Return beef to wok and add soy sauce, wine sugar, scallions, salt and roasted peanuts. Stir fry vigorously until thoroughly blended and hot for about ten seconds. Remove to serving plate and garnish with sesame oil. Serve with steamed rice. (Okay, after I added the vegetables, I added the soy sauce–I used Kimlan Aged Soy Sauce–wine, scallions, salt and peanuts. And I stirred until it all came together and was done.)
Kung Pao Beef from a recipe I found in Henry Chung’s Hunan Style Chinese Cookbook.
My feeling, and Zak’s, was that it was good, but not quite spicy enough, leading me to believe that the quantities of chile called for in the book as written was scaled down for American tastes. Which is fine; it just helps to know that when you are cooking from it. If I were to do this recipe again, I would at least double the amount of chile oil, and I might add fresh chile peppers to it.
I think on the whole, that while this was a perfectly good rendition, I prefer the Sichuan take on Kung Pao, which includes Sichuan peppercorns and ginger, as well as the ingredients featured in the Hunan version. I prefer the more complex flavors featured in Sichuan cookery, and I like the wild interplay of various ingredients that set the tongue ablaze.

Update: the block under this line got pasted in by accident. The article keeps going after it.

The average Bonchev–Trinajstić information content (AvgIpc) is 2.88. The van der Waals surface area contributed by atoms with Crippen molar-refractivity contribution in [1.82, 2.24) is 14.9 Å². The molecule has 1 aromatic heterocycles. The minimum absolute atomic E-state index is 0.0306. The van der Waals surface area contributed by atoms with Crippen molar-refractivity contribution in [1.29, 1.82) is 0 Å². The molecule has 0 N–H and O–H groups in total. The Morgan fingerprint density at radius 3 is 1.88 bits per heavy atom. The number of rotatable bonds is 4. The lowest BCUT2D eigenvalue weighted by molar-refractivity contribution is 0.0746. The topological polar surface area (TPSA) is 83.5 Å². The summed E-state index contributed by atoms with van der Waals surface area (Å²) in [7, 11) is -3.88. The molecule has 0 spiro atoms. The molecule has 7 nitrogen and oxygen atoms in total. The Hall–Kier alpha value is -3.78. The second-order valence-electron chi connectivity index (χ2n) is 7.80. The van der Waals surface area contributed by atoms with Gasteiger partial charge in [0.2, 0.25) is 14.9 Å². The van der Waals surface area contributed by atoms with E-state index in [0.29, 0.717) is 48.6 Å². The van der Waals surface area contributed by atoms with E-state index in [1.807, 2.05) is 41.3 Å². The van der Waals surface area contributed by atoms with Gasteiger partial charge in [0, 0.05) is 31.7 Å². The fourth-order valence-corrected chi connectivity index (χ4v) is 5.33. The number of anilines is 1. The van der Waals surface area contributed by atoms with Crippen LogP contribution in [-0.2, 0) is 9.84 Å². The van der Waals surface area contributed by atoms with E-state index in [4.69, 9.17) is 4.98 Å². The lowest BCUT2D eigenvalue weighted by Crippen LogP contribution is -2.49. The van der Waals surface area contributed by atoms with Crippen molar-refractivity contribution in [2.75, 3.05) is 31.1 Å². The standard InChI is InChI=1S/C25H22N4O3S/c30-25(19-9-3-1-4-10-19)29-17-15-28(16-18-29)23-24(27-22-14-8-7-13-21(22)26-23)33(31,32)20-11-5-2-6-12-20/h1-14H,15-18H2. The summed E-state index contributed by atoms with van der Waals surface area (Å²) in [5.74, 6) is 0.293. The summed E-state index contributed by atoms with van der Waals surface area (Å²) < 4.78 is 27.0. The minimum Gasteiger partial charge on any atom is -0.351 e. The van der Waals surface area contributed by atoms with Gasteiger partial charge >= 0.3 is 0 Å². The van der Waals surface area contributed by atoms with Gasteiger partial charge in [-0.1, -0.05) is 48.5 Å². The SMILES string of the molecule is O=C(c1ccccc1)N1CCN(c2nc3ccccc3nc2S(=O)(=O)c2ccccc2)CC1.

I will try some other recipes in this book at a later date, and when I do, I will post about them–several of them sound delectable. I just happened to have the ingredients for Kung Pao on hand and was curious to try Chung’s version and compare it to the way I make it which is a distillation from my experiences tasting the dish made by various chefs and my experimentation with many recipes I have tried over the years.
I am especially eager to try Harvest Pork and Stir-Fried Duck with Bitter Melon, which Chung claims is a very local dish served only in his home county of Li-ling in Hunan. I will have to give it a shot in the summer, as Chung notes that both bitter melon and duck are cooling.